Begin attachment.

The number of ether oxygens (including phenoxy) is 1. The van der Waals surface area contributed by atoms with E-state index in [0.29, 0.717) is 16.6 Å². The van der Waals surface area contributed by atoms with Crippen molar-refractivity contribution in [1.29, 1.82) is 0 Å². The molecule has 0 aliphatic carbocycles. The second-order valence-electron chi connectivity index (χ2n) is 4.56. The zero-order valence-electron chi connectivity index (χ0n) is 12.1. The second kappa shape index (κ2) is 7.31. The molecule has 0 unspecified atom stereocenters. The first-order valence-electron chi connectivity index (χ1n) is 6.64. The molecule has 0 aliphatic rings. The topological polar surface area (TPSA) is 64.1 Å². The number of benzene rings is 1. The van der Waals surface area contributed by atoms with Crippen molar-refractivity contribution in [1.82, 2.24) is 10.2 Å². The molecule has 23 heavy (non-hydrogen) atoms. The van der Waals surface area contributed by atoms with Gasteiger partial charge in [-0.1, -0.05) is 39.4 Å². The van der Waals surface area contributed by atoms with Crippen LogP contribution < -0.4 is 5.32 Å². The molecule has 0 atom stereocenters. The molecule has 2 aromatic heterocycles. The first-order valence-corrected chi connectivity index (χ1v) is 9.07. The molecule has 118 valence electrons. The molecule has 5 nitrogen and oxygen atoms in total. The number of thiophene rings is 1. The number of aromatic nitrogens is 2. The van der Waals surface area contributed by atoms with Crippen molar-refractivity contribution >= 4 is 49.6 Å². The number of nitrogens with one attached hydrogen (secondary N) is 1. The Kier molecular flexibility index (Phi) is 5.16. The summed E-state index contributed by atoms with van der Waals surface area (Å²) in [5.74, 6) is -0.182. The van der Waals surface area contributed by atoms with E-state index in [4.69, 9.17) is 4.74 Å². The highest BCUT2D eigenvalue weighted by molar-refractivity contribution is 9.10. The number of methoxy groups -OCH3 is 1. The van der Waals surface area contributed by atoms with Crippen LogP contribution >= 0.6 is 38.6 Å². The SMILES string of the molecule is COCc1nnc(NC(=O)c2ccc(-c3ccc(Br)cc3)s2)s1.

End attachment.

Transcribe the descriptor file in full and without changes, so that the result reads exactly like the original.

The number of ether oxygens (including phenoxy) is 1. The van der Waals surface area contributed by atoms with E-state index in [0.29, 0.717) is 16.6 Å². The van der Waals surface area contributed by atoms with Crippen molar-refractivity contribution in [1.29, 1.82) is 0 Å². The molecule has 0 aliphatic carbocycles. The second-order valence-electron chi connectivity index (χ2n) is 4.56. The zero-order valence-electron chi connectivity index (χ0n) is 12.1. The second kappa shape index (κ2) is 7.31. The molecule has 0 unspecified atom stereocenters. The first-order valence-electron chi connectivity index (χ1n) is 6.64. The molecule has 0 aliphatic rings. The topological polar surface area (TPSA) is 64.1 Å². The number of benzene rings is 1. The van der Waals surface area contributed by atoms with Crippen molar-refractivity contribution in [1.82, 2.24) is 10.2 Å². The molecule has 23 heavy (non-hydrogen) atoms. The van der Waals surface area contributed by atoms with Gasteiger partial charge in [-0.1, -0.05) is 39.4 Å². The van der Waals surface area contributed by atoms with Crippen LogP contribution < -0.4 is 5.32 Å². The molecule has 0 atom stereocenters. The molecule has 2 aromatic heterocycles. The first-order valence-corrected chi connectivity index (χ1v) is 9.07. The molecule has 118 valence electrons. The molecule has 5 nitrogen and oxygen atoms in total. The number of thiophene rings is 1. The number of aromatic nitrogens is 2. The van der Waals surface area contributed by atoms with Crippen molar-refractivity contribution >= 4 is 49.6 Å². The number of nitrogens with one attached hydrogen (secondary N) is 1. The Kier molecular flexibility index (Phi) is 5.16. The summed E-state index contributed by atoms with van der Waals surface area (Å²) in [5.74, 6) is -0.182. The van der Waals surface area contributed by atoms with E-state index in [4.69, 9.17) is 4.74 Å². The highest BCUT2D eigenvalue weighted by molar-refractivity contribution is 9.10. The number of methoxy groups -OCH3 is 1. The van der Waals surface area contributed by atoms with Crippen LogP contribution >= 0.6 is 38.6 Å². The SMILES string of the molecule is COCc1nnc(NC(=O)c2ccc(-c3ccc(Br)cc3)s2)s1.